The promise was made on American Independence Day, 1983. “We, Linda Montano and Tehching Hsieh, plan to do a one year performance. We will stay together for one year and never be alone…tied together at [the] waist with an 8 foot rope.” Arguably the most difficult part of this promise? That artists Hsieh and Montano would “never touch each other during the year.” Decades later, their “Rope Piece” project resonates with us on an almost prophetic, eerie level – as if we’re glimpsing into the rearview mirror to see social distancing before it was co-opted by Covid-19. At time when we all continue to reflect on the distance between us, what can we learn from Rope Piece today?
Rope Piece was a real time collaboration – a combustion, you could say – of two individuals’ thoughts, feelings and good old existential baggage. Hsieh, who spearheaded the project, cites Franz Kafka, Dostoevsky, and Existentialism as his influences; arguably the right fuel to spend time, 24/7, tethered to a new friend in New York City.
“I was living in a Zen Center in upstate New York,” explained Montano about their meeting in a joint interview with Hsieh for Public Collectors after the project’s completion. “He said that he was looking for a person to work with… I was looking for him… So we continued negotiating, talking.” The terms of agreement: no leaving one another’s side (courtesy of an 8ft rope), and no touching until 1984.
Why, you may ask? Hsieh was craving an experience that could force him to confront all of his weaknesses and insecurities within human relationships, and communication. “I wanted to do one piece about human beings and their struggle with each other. We cannot go into life alone, without people. But we are together so we become each other’s cage.”
When you’re tied to another person like that, you’re presented with a unique opportunity to explore emotions that suddenly feel twice as a raw. “I believe if life is hard,” he said, “and if I choose to do something harder, then I can homoeopathically balance the two difficulties. Snake venom is used to cure snakebites!”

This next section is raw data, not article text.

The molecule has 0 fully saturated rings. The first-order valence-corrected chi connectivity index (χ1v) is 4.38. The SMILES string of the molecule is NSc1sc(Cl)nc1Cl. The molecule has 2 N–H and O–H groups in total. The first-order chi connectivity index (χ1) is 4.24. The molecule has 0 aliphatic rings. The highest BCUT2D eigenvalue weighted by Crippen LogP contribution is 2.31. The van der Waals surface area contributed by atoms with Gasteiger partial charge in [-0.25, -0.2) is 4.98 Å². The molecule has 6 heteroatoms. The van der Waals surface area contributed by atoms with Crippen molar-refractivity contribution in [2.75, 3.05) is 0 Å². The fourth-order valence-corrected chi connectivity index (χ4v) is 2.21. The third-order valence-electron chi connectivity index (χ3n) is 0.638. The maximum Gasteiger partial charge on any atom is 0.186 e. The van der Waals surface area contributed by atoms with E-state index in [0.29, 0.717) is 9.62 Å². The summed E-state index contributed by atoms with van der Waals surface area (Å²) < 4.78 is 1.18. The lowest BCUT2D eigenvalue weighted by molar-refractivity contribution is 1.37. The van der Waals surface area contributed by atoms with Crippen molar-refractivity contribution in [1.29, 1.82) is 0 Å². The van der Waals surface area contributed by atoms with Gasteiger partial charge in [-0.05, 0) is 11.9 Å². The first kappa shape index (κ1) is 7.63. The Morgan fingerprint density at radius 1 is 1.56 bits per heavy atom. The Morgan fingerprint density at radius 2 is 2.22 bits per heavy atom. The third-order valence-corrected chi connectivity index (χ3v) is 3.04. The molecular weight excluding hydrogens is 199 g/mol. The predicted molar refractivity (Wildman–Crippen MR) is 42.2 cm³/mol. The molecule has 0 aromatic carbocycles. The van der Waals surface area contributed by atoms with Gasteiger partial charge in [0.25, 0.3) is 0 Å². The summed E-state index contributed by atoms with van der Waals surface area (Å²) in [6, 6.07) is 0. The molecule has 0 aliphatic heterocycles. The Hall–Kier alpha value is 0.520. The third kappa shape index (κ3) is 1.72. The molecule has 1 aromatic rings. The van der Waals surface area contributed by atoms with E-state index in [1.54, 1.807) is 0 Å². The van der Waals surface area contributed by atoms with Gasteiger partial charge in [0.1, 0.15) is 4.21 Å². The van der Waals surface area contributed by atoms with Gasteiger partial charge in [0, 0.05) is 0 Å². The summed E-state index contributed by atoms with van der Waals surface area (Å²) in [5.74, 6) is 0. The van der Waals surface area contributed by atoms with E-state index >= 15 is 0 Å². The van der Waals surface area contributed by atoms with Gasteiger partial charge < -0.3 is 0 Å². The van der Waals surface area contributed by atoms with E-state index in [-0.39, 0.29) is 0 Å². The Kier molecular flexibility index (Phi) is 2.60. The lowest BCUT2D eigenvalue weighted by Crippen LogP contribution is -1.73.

The regression of their communication was evolved from hours long conversations into angry rope tugging, and eventually communication, mostly by grunting. “This piece is about being like an animal, naked,” Hsieh said, “We cannot hide our negative sides. We cannot be shy. It’s more than just honesty — we show our weakness.”
Linda used the experience to form a bond with Hsieh that shattered social norms. “He’s my friend, confidant, lover, son, opponent, husband, [and] brother,” she said, “playmate, sparring partner, mother, father, etc. The list goes on and on. There isn’t one word or one archetype that fits. I feel very deeply for him…”
“I think Linda is the most honest person I’ve known in my life,” Hsieh concluded, “and I feel very comfortable to talk — to share my personality with her. That’s enough. I feel that’s pretty good. We had a lot of fights and I don’t feel that is negative. Anybody who is tied this way, even if they were a nice couple, I’m sure they would fight too.”
Towards the experiment’s end, there was a massive energy shift. “80 days before the end, we started to act like we were people. It was almost as if we surfaced from a submarine.”
Together, they emerged from that isolated confinement, proud to have braved alternative, deeper levels of connectivity. “Since the body isn’t touched,” she explained, “the mind is pushed into the astral.”